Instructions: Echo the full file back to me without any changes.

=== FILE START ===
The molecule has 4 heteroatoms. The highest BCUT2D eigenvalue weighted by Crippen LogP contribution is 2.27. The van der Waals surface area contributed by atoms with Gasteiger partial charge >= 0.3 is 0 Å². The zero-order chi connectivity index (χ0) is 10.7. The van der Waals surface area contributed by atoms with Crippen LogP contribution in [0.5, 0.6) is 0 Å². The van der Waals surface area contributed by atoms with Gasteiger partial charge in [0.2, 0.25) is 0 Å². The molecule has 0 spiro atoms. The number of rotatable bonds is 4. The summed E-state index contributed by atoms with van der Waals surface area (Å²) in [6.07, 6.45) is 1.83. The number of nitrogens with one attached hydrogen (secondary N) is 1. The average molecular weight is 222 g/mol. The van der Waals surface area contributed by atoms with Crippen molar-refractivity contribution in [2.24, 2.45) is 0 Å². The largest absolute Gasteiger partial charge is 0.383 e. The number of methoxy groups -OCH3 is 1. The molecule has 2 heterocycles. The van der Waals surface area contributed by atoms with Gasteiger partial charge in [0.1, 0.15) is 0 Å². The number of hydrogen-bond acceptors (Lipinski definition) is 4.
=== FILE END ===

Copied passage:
The molecule has 4 heteroatoms. The highest BCUT2D eigenvalue weighted by Crippen LogP contribution is 2.27. The van der Waals surface area contributed by atoms with Gasteiger partial charge >= 0.3 is 0 Å². The zero-order chi connectivity index (χ0) is 10.7. The van der Waals surface area contributed by atoms with Crippen LogP contribution in [0.5, 0.6) is 0 Å². The van der Waals surface area contributed by atoms with Gasteiger partial charge in [0.2, 0.25) is 0 Å². The molecule has 0 spiro atoms. The number of rotatable bonds is 4. The summed E-state index contributed by atoms with van der Waals surface area (Å²) in [6.07, 6.45) is 1.83. The number of nitrogens with one attached hydrogen (secondary N) is 1. The average molecular weight is 222 g/mol. The van der Waals surface area contributed by atoms with Crippen molar-refractivity contribution in [2.24, 2.45) is 0 Å². The largest absolute Gasteiger partial charge is 0.383 e. The number of methoxy groups -OCH3 is 1. The molecule has 2 heterocycles. The van der Waals surface area contributed by atoms with Gasteiger partial charge in [0.1, 0.15) is 0 Å². The number of hydrogen-bond acceptors (Lipinski definition) is 4.